A nameserver manages a directory of domains that match specific IP addresses, like a phonebook: with names and numbers.
It is where the DNS server records for your domain (e.g. ‘Google.com’) are stored. Whenever you type a domain name into a web browser, nameservers provide the IP address, which is a string of numbers. If nameservers were not in place, you would need to memorise that string of figures for every website you want to visit.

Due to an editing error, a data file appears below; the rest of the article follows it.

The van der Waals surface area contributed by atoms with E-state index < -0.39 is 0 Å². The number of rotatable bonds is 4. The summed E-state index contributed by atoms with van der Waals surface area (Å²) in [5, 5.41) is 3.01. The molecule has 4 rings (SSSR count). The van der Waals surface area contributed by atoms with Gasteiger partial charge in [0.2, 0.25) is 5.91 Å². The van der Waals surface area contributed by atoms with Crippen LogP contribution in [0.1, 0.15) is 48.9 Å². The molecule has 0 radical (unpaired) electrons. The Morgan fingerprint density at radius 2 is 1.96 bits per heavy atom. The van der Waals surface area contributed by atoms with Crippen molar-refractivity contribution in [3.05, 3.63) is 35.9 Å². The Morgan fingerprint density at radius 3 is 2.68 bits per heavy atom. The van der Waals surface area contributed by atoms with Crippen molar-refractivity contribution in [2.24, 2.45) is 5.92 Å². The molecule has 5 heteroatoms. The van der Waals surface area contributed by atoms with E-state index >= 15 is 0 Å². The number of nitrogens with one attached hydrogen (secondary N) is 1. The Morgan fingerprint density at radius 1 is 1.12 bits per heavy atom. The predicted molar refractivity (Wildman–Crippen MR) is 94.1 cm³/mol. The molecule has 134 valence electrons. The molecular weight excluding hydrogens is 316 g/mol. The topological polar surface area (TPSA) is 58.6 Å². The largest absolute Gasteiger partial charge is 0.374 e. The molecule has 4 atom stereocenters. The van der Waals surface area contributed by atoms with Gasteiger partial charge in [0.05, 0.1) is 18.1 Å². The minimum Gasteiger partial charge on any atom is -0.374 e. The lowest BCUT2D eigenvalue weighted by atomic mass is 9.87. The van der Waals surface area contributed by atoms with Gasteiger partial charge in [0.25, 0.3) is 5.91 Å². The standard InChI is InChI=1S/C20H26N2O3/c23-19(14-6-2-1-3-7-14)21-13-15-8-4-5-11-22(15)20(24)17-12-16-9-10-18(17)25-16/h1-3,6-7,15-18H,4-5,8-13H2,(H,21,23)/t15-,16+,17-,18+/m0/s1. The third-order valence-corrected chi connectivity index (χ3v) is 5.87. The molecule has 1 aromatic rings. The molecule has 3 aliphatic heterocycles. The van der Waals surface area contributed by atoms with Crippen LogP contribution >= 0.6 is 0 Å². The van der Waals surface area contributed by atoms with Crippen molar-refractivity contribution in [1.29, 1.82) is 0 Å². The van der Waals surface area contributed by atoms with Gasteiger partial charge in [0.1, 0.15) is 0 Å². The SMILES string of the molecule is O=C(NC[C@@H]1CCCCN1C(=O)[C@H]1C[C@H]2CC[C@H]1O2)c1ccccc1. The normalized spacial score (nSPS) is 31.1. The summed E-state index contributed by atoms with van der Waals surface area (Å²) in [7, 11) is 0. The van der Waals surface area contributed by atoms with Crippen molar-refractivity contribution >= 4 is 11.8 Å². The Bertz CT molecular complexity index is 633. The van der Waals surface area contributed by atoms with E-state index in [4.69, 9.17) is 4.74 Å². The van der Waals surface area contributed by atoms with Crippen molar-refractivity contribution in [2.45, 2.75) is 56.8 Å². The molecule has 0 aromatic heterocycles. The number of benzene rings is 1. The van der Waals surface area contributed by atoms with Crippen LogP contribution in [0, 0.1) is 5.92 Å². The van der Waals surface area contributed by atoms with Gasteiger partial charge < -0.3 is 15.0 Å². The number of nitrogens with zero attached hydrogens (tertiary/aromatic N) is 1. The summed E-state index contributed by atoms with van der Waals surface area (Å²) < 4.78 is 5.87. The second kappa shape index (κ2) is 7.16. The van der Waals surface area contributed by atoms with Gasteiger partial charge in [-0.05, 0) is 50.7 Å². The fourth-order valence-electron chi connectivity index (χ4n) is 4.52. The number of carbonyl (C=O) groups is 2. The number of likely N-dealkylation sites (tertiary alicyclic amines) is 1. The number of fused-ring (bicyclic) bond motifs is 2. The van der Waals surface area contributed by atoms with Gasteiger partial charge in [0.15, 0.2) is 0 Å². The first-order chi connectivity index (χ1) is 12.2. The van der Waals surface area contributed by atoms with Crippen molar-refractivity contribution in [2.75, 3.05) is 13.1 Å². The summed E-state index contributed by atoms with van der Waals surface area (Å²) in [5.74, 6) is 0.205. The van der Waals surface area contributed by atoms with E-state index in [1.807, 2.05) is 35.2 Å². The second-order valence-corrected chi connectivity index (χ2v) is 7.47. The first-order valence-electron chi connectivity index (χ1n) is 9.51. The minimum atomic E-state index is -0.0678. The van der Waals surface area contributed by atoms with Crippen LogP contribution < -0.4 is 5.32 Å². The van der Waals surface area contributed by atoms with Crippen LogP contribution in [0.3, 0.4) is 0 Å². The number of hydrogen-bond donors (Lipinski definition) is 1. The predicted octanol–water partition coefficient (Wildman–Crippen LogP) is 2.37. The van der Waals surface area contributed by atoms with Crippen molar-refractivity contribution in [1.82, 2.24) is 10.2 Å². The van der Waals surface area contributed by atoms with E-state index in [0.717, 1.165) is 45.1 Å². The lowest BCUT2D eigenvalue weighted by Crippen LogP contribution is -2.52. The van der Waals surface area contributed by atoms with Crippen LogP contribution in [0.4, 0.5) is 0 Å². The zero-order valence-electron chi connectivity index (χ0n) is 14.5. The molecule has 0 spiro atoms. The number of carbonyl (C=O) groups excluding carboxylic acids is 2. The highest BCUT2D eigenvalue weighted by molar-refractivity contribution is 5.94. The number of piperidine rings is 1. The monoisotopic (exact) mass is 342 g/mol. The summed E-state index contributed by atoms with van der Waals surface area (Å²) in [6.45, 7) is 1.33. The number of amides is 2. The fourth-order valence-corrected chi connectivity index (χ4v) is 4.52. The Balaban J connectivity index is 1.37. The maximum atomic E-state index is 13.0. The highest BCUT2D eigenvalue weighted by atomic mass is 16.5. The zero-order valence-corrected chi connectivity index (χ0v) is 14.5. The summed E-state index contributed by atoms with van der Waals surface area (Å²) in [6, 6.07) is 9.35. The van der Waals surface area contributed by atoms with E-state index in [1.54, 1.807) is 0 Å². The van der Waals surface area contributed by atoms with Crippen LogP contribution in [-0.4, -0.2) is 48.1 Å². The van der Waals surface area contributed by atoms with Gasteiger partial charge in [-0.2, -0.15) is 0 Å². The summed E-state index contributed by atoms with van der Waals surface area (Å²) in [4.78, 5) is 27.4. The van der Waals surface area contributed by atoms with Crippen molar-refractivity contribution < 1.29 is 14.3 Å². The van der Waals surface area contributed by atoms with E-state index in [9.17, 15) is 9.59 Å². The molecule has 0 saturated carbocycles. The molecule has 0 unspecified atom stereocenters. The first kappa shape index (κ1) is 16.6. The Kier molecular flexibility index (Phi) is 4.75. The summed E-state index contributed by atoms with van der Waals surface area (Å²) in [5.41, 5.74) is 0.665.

When you type ‘www.examplewebsite.com’ into a web browser, your browser uses DNS to look up the nameservers for www.examplewebsite.com. The nameservers ns1.examplewebsite.com and ns2.examplewebsite.com are retrieved.
Your browser then uses the nameservers to look up the IP address for ‘www.examplewebsite.com’. Your browser will then receive an IP address which it will then send a request for. The web server hosting the website sends the requested page to the browser.